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Year : 2023  |  Volume : 24  |  Issue : 1  |  Page : 50-53  

MitraClip to the rescue in cardiogenic shock: Case series from a single center

1 Department of Internal Medicine, Hamad General Hospital, Doha, Qatar
2 Department of Interventional Cardiology, Heart Hospital, Hamad Medical Corporation, Doha, Qatar
3 Department of Echocardiography, Heart Hospital, Hamad Medical Corporation, Doha, Qatar
4 Weill Cornell Medicine, Doha, Qatar

Date of Submission22-Sep-2022
Date of Acceptance22-Jan-2023
Date of Web Publication23-Feb-2023

Correspondence Address:
Dr. Mohammed Al-Hijji
MD, FACC Department of Cardiology, Heart Hospital, Hamad Medical Corporation, Doha
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Source of Support: None, Conflict of Interest: None

DOI: 10.4103/heartviews.heartviews_87_22

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Cardiogenic shock (CS) in the setting of acute coronary syndrome carries detrimental consequences and high levels of mortality and morbidity if not managed promptly. Acute mitral regurgitation (MR) as a complication of the myocardial infarction might superimpose refractory CS that warrants mitral valve repair. There has been growing use of Transcatheter edge-to-edge mitral valve repair (TEER) as a therapy for CS secondary to acute MR. In this cohort, we describe two cases of CS secondary to acute ischemic MR managed with a Mitraclip.

Keywords: Cardiogenic shock, MitraClip, mitral regurgitation

How to cite this article:
Ahmed AO, Mohammed N, Alzaeem HA, Jalil SM, Maaly CA, Al-Hijji M. MitraClip to the rescue in cardiogenic shock: Case series from a single center. Heart Views 2023;24:50-3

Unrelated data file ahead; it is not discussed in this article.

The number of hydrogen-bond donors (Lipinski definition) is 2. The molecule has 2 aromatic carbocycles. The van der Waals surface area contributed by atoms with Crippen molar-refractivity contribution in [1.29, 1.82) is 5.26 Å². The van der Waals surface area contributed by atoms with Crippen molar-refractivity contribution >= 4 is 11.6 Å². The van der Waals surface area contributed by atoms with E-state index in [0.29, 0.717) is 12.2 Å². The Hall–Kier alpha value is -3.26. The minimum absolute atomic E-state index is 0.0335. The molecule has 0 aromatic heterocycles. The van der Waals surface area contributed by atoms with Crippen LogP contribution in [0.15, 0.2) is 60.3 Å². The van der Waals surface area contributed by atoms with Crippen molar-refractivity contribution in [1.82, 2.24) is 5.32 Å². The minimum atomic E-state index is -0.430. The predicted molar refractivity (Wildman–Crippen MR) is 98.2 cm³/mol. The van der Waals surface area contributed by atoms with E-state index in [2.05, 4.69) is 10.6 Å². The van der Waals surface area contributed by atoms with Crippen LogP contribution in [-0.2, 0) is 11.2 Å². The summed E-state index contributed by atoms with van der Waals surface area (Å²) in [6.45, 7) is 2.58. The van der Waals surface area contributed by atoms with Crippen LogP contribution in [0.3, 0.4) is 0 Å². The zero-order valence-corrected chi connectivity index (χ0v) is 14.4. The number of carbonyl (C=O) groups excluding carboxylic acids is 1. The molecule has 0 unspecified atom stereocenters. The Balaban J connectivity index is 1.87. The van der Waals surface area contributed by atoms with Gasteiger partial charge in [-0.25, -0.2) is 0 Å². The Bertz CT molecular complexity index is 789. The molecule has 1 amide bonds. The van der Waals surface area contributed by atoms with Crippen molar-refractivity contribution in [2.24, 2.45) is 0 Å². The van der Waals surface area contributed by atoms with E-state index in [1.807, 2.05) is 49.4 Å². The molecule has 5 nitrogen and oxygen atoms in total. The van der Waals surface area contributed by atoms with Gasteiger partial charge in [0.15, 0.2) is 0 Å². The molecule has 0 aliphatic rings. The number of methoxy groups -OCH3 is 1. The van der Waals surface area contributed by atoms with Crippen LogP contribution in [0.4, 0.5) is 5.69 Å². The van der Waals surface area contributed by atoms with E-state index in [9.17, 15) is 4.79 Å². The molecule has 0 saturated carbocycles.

How to cite this URL:
Ahmed AO, Mohammed N, Alzaeem HA, Jalil SM, Maaly CA, Al-Hijji M. MitraClip to the rescue in cardiogenic shock: Case series from a single center. Heart Views [serial online] 2023 [cited 2023 Dec 7];24:50-3. Available from: https://www.heartviews.org/text.asp?2023/24/1/50/370268

   Introduction Top

Despite advances in detection algorithms, percutaneous mechanical devices, and management pathways, cardiogenic shock (CS) in the setting of the acute coronary syndrome is associated with a high in-hospital mortality rate of around 35%–50%.[1]

Mitral regurgitation (MR) is the most common valvular disease and causes CS in the setting of acute myocardial infarction by reducing forward stroke volume, which in turn increases left atrial pressure and volume. Transcatheter mitral valve edge-to-edge repair (MTEER) using Mitraclip device (Abbott) has been shown to significantly reduce the heart failure hospitalization rate and mortality rate compared to medical therapy alone when used for functional mitral valve regurgitation. However, these trials did not include patients with CS related to acute MR.[2]

In this case series, we describe the utility of MTEER with Mitraclip as a treatment for CS secondary to acute ischemic MR.

   Cases Reports Top

Case 1

A 52-year-old man presented with anterior ST-elevation myocardial infarction (STEMI). He was found to be in the CS Society for Cardiovascular Angiography and Interventions (SCAI) C. He was started on vasopressors and inotropes. The patient was initially treated with systemic thrombolysis at a peripheral hospital with symptom improvement and reduction of more than 50% in ST segments elevation, and then he was transferred to our center.

Coronary angiography (CAG) was done within 24 h of the symptoms and showed complete occlusion of the proximal left anterior descending artery (LAD) and subtotal left circumflex occlusion. Manual thrombus aspiration was performed, followed by overlapping drug-eluting stents to proximal to middle LAD. PCI with a drug-eluting stent to the distal left circumflex was done. An intra aortic balloon pump (IABP) was inserted for SCAI stage C CS while norepinephrine and levosimendan infusion was continued.

Bedside transthoracic echocardiography showed EF of 31%, stroke volume of 29 ml, and grade 4 functional MR effective with effective regurgitant orifice area (EROA) of 0.40 m2, and MR volume of 34 ml [Video 1a and b]. After diuresis and weaning from IABP and levosimendan on day 4, the patient continued to have poor forward flow and was dependent on norepinephrine with an inability to increase afterload agents. On day 9, the patient went into pulmonary edema, requiring an oxygen supplement, 3–4 l, through the nasal cannula. The patient continued to be in SCAI C CS, requiring norepinephrine and dopamine infusion.

[Additional file 1]

[Additional file 2]